Maxwell Luthy, director, trends and insights, TrendWatching, is one industry observer who has leveraged his company’s unique methodology to help businesses around the world traverse changing consumer tastes. From Disney to Vans, some of the biggest names in retail and licensing have worked with TrendWatching to get ahead of the curve.
Luthy will be discussing TrendWatching’s methodology and key trends on the horizon at this year’s
caught up with him to learn more about his upcoming presentation, some of the unexpected trends he sees coming down the pike and what he would do if he
Festival of Licensing
is a month-long large-scale digital gathering that unites the global licensing industry to connect, learn, strike deals and do business on an international stage. The event takes place Oct. 6-29.
Register for free now!
: What are you hoping people will get out of your talk at the Licensing Leadership Summit and Festival of Licensing?
My main goal for every audience is simple: give them a new way of seeing the world! In all seriousness, I will share a powerful approach for making sense of change. It’s a methodology that’s been used by everyone from Mattel, to Vans, to Disney. Everyone from lawyers to long-distance truckers are overwhelmed and threatened by the pace of change today. Yet in the world of licensing and retail, in 2020, as it always has done, a winning strategy comes back to understanding the fundamental human needs of your customers. Those needs are remarkably consistent, and the trends that I will share will each be anchored in a core human need.
What has been the biggest change you’ve seen in the licensing and retail business over the last five years?
It’s so hard to choose one, but I certainly think the boom of digital as a channel, including the explosion of social commerce, and the success of DTC entrants in so many categories has been really exciting. With lower barriers to entry and so many tools at hand for small players, it has forced large incumbent and established professionals in licensing and retail to reinvent their strategies to keep up. There is so much creativity out there, it’s truly inspiring.
Another massive change in the last few years has been the tipping point we’ve reached with sustainability. In the ensuing decade, every single attendee at this summit will be impacted by consumers asking themselves: should I really be buying more stuff? What is the true cost of producing this? Is there a less harmful alternative?
What is the biggest trend or industry disruption that you see on the horizon that not enough people are taking about?
I think the rise of digital as a space for experiences and even digital products is really exciting. Far too many professionals see the worlds of gaming and esports as a new channel or new vertical, as opposed to an entirely new realm for businesses and brands in every category to exist. I will be diving into the Virtual Experience Economy in my session, and the need for “brand avatars.” The level of interactivity and the scale of reach a brand can have with customers is so exciting. Epic’s work to build a metaverse within “Fortnite” and creative partnerships with brands is one of the more powerful examples of it today, but there is so much left to unfold.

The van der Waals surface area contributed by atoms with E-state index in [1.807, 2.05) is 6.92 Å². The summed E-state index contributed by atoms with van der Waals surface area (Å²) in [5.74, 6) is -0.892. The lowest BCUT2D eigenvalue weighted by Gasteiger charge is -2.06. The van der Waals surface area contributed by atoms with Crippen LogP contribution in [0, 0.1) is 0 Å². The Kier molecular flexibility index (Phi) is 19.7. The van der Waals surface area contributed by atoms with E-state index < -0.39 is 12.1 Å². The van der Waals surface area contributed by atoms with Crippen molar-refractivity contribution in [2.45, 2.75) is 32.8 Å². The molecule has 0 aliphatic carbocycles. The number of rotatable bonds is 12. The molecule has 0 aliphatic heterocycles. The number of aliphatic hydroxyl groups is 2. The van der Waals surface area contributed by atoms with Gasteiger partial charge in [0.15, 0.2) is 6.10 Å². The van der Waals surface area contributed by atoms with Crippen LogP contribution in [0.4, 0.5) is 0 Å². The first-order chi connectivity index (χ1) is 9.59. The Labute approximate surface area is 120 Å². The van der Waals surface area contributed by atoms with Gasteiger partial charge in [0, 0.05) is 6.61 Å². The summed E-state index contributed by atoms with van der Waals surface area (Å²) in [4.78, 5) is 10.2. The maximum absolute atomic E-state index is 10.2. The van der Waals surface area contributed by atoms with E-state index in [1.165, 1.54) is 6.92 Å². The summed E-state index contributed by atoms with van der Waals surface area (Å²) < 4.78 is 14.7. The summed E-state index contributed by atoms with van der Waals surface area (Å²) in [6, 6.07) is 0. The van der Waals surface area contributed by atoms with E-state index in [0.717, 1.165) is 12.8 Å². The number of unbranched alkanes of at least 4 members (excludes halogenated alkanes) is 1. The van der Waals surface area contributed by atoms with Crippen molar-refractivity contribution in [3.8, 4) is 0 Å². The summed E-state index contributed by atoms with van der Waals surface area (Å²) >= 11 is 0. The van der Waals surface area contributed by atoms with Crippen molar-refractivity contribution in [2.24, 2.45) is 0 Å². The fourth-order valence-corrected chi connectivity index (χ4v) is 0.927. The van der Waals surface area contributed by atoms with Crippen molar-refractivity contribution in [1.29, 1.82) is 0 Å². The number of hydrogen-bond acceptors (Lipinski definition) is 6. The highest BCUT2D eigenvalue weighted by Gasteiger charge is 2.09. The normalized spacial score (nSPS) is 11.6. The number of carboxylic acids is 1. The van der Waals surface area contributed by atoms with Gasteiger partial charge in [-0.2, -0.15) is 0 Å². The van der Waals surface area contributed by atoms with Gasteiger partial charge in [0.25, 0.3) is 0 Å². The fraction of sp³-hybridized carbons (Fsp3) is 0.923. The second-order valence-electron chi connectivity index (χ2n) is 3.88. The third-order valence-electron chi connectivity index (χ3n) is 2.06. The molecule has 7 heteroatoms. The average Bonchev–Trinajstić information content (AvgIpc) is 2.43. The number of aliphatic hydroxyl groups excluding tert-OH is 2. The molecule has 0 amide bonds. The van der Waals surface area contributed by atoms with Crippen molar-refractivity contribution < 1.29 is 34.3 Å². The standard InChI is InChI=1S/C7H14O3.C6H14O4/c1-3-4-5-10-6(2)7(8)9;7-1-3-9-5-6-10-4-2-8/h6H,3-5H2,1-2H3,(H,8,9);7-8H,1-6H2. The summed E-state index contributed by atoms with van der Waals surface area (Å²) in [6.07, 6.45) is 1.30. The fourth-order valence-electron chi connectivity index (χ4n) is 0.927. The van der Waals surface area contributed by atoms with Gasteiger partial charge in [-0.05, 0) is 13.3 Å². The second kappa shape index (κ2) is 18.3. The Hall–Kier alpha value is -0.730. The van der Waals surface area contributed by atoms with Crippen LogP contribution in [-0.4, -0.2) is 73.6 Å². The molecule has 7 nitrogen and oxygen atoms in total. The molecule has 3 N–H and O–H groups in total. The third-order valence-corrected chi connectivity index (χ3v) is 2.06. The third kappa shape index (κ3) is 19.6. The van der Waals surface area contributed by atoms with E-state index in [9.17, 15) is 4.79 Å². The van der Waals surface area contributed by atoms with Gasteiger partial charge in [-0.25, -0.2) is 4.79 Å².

How do you see the wellness space evolving over the next few years?
I think one of the big shifts we’ve seen is away from “wellness as a status symbol” and toward wellness truly treating real issues impacting consumers’ quality of life. Essentially, wellness as a form of preventative care. Anxiety, stress and burnout are growing problems impacting an array of demographics, not just Gen Y/Z. So, the rise of CBD in the last 24 months isn’t a flash in the pan fad around a newly regulated ingredient, it’s simply evidence of this epic shift toward treating burnout. Wellness will be heavily directed at relief from the pressures of modern life and 24/7 work.
What do you think the future holds for brick-and-mortar retail?
We believe brick-and-mortar will continue to split into two categories, where stores are either optimized for in-and-out efficiency, or they are crafted for education, congregation, experiences and even self-actualization. There will be some locations that manage to meet both needs under one roof, a strategy Starbucks, Target and others experiment with. But those will be the two objectives, seize time and attention, or save time and attention so that shoppers can spend their most precious resource elsewhere.
Subscribe and receive the latest news from the industry.
Join 62,000+ members. Yes, it’s completely free.